LA Clippers: For Donald Sterling, the Best History To Consider Is His Own

Michael JeeCorrespondent IMarch 2, 2011

It would appear Black History Month ended with February’s conclusion.

Not so for Los Angeles Clippers’ owner Donald Sterling.

In last Sunday’s edition of the Los Angeles Times, a full-page ad pictured Sterling next to Blake Griffin with a “Clippers Celebrate Black History Month” headline.  The ad’s short blurb describes an event, a March 2 Clippers game, where “In honor of Black History Month, the Clippers will admit 1,000 underprivileged children free.”

Maybe Sterling thought 2011 is a leap year, which could explain the ad’s Sunday publication.

In any case, Sterling does deserve a small measure of credit for deciding to give consideration to Black History Month.  After all, he could have decided not to do anything at all.

However, the timing and nature of the “honor” falls completely flat and reeks of insincerity.

The Clippers had 11 away games and only played two games at home the entire month of February, on the 2nd and 26th.  

Still, an unaccommodating game schedule alone does not excuse the mistiming of an honorary occasion.

Furthermore, choosing to belatedly mark Black History Month by freely admitting underprivileged children appears highly insensitive and problematic, as it easily equates black with underprivileged, and consequently, generalizes an entire race.

How exactly does Sterling determine a child’s underprivileged status?  One can only guess.

More damaging, however, is that it reinforces Sterling’s allegedly notorious insensitivity towards racial issues.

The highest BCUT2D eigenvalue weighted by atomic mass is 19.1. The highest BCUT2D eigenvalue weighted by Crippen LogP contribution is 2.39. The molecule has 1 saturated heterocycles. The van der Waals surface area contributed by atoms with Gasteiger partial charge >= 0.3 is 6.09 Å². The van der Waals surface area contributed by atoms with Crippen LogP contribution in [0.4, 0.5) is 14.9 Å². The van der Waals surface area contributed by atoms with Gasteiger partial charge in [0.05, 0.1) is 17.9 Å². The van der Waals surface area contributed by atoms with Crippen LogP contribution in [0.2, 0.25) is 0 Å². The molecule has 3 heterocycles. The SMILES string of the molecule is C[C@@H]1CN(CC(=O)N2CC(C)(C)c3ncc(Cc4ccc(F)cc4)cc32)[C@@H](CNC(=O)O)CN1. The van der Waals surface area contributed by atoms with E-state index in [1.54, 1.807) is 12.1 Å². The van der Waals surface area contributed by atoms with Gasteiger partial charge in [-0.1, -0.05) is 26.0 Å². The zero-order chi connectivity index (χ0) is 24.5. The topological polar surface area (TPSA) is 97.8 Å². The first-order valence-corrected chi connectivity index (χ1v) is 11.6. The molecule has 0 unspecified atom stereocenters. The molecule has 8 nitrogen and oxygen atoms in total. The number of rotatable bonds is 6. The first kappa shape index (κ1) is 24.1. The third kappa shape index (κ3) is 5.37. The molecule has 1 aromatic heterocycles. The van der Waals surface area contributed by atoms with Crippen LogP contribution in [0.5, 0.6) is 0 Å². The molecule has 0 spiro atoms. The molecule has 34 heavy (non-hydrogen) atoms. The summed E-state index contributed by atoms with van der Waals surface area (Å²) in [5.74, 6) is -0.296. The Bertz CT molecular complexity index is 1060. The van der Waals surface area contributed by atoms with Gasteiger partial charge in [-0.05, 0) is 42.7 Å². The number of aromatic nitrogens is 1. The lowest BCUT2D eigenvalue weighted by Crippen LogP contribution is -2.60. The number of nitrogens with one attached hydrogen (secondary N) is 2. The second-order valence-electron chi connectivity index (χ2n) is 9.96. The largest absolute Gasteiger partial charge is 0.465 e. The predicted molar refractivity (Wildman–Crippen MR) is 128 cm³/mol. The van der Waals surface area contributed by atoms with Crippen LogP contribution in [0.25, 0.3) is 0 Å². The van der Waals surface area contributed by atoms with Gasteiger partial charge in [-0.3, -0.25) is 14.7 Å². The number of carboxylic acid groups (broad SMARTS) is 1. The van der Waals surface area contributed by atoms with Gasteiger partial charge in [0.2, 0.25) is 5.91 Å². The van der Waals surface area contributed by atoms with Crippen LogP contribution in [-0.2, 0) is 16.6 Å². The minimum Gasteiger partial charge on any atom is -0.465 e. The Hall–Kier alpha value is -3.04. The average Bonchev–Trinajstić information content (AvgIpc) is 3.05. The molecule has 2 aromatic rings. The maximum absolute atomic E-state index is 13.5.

In January, former Clippers general manager Elgin Baylor filed a lawsuit against Sterling.  Baylor’s lawsuit claims that Sterling brought women into the locker room to watch players shower as he made comments such as, “Look at those beautiful black bodies.”

As recently as last December, Sterling heckled and taunted a player on his team, point guard Baron Davis.

According to the lawsuit, Sterling also refused to “fairly compensate African-American players.”

Besides the lawsuit, Sports Illustrated has reported Sterling’s problems included refusing to add players to the roster even after injuries depleted the list to the league minimum of eight and proposed dramatically slashing the team budget.

If nothing else, the ad proves that the Clippers, under Sterling’s direction, put very little thought into organizing an appropriate celebration at the appropriate time.

Based on his own history and unresolved past, it would have been wiser for Sterling to let things alone rather than embark on a half-hearted honor that has digressed into a humiliating public relations flop.

March has just started and signaled the beginning of Women’s History Month.

Perhaps Sterling will have better luck celebrating and honoring women.